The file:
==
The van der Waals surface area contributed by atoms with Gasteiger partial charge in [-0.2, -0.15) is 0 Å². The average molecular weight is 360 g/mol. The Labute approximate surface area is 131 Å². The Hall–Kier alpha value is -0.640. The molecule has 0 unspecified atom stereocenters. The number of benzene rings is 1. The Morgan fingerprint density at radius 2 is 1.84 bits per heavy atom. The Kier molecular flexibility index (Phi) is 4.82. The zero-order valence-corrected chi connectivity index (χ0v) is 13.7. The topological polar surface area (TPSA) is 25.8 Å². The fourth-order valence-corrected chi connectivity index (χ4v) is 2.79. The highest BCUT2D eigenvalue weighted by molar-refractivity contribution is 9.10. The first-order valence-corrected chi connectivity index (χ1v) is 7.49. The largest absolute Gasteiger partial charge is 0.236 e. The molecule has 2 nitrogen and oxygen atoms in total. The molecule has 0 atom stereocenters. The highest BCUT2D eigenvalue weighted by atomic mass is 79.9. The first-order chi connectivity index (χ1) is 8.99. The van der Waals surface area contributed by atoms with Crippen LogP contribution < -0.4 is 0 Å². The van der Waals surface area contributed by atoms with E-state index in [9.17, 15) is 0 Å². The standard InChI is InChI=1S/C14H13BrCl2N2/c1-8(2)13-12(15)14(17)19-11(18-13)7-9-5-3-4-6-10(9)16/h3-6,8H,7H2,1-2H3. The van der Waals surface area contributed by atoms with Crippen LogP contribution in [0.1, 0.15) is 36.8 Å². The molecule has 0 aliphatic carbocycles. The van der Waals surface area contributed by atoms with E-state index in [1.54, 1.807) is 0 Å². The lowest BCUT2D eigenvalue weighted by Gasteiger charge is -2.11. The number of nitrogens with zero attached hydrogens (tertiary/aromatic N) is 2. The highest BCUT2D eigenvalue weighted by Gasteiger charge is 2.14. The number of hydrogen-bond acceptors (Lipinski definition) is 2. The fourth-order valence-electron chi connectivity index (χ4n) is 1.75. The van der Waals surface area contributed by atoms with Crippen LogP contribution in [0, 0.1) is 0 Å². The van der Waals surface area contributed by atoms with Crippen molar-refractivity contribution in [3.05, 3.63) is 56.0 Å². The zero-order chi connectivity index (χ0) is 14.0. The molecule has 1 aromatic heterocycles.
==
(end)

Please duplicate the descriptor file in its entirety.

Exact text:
The van der Waals surface area contributed by atoms with Gasteiger partial charge in [-0.2, -0.15) is 0 Å². The average molecular weight is 360 g/mol. The Labute approximate surface area is 131 Å². The Hall–Kier alpha value is -0.640. The molecule has 0 unspecified atom stereocenters. The number of benzene rings is 1. The Morgan fingerprint density at radius 2 is 1.84 bits per heavy atom. The Kier molecular flexibility index (Phi) is 4.82. The zero-order valence-corrected chi connectivity index (χ0v) is 13.7. The topological polar surface area (TPSA) is 25.8 Å². The fourth-order valence-corrected chi connectivity index (χ4v) is 2.79. The highest BCUT2D eigenvalue weighted by molar-refractivity contribution is 9.10. The first-order valence-corrected chi connectivity index (χ1v) is 7.49. The largest absolute Gasteiger partial charge is 0.236 e. The molecule has 2 nitrogen and oxygen atoms in total. The molecule has 0 atom stereocenters. The highest BCUT2D eigenvalue weighted by atomic mass is 79.9. The first-order chi connectivity index (χ1) is 8.99. The van der Waals surface area contributed by atoms with Crippen LogP contribution < -0.4 is 0 Å². The van der Waals surface area contributed by atoms with E-state index in [9.17, 15) is 0 Å². The standard InChI is InChI=1S/C14H13BrCl2N2/c1-8(2)13-12(15)14(17)19-11(18-13)7-9-5-3-4-6-10(9)16/h3-6,8H,7H2,1-2H3. The van der Waals surface area contributed by atoms with Crippen LogP contribution in [0.1, 0.15) is 36.8 Å². The molecule has 0 aliphatic carbocycles. The van der Waals surface area contributed by atoms with E-state index in [1.54, 1.807) is 0 Å². The lowest BCUT2D eigenvalue weighted by Gasteiger charge is -2.11. The number of nitrogens with zero attached hydrogens (tertiary/aromatic N) is 2. The highest BCUT2D eigenvalue weighted by Gasteiger charge is 2.14. The number of hydrogen-bond acceptors (Lipinski definition) is 2. The fourth-order valence-electron chi connectivity index (χ4n) is 1.75. The van der Waals surface area contributed by atoms with Crippen LogP contribution in [0, 0.1) is 0 Å². The van der Waals surface area contributed by atoms with Crippen molar-refractivity contribution in [3.05, 3.63) is 56.0 Å². The zero-order chi connectivity index (χ0) is 14.0. The molecule has 1 aromatic heterocycles.